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Structuring Expatriate Assignments and the Value of Secondment

A person signing a document with a pen.

Multinational employers needing to post staff overseas can struggle to structure an expatriate assignment to meet business needs and legal mandates.

Although there are several viable expatriate assignment structures, "they are not interchangeable," cautioned Donald C. Dowling, Jr., an attorney with Littler in New York City.

Essentially, all expatriates fit into one of four categories, according to Dowling:

  • Foreign correspondent. An expatriate remains employed and paid by the home country employer entity while working abroad. The place of employment shifts to the host country, but there is no local host country employer entity and, thus, no in-country visa sponsor. This structure violates payroll laws in many countries.
  • Secondment. An expatriate remains an employee of the home country employer entity but is assigned to render services to a host country entity, usually the employer's affiliate or business partner. The place of employment shifts to the host country. The home or host country entity—or both—may pay the expat, or the home country entity may pay the worker and the host country entity may issue a "shadow payroll," reporting the expat's income to authorities to comply with local laws. Then, the host country would reconcile the amount paid each payroll period with the home country employer.
  • Temporary transferee or localized expatriate. An expatriate transferee resigns from the home country employer, moves overseas, and then is hired and paid by a new host country employer, which is often an affiliate of the initial employer but may be a third-party employer.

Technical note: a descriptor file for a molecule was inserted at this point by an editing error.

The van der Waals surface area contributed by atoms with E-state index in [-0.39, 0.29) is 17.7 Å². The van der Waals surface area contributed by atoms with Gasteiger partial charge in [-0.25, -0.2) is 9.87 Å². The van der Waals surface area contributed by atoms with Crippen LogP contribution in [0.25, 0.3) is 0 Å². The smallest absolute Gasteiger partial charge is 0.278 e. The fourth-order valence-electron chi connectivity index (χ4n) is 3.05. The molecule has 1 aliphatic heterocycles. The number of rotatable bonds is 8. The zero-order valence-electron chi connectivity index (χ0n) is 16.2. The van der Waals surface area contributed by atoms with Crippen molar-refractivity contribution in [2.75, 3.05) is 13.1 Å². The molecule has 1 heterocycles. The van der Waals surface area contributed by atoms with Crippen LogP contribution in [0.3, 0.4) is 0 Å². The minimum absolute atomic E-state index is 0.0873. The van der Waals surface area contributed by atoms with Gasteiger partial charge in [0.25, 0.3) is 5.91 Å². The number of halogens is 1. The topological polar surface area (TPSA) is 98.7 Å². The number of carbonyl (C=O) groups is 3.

• Joint employee. An expat is simultaneously employed by the home and host country employer entities, or actively works for the host country employer entity with the home country employment agreement suspended or "hibernating." The place of employment usually shifts to the host country. The host country employer can sponsor a visa.

[SHRM members-only toolkit: Introduction to the Global Human Resources Discipline]

Advantages of Secondment as Expatriate Strategy

Secondment is popular among Fortune 500 firms, as it often fits their business needs, Dowling explained. It allows them to "lend out" an employee to work in a foreign affiliate or subsidiary and still maintain the expat as an employee of the home country employer entity.

"A seconded employee is generally asked to handle a project-critical assignment in another country with the added benefit of maintaining home country salary and employment benefits, plus coverage of most or all local country costs," noted Courtney Noce, an attorney with Greenberg Traurig in Atlanta.

Ciara Muldowney, an attorney with Lewis Silkin in London, observed that in addition to providing employees with an opportunity to gain new skills and experiences, "secondments enable employers to move individuals around the business to use skills where they are needed, and to build relationships and networks by deploying employees to other organizations."

The secondment structure offers advantages, such as allowing an expatriate to continue participating in a company's 401(k), pension, and health benefit plans, as well as in the social security program, Dowling noted, although there are inevitably payroll complications to address.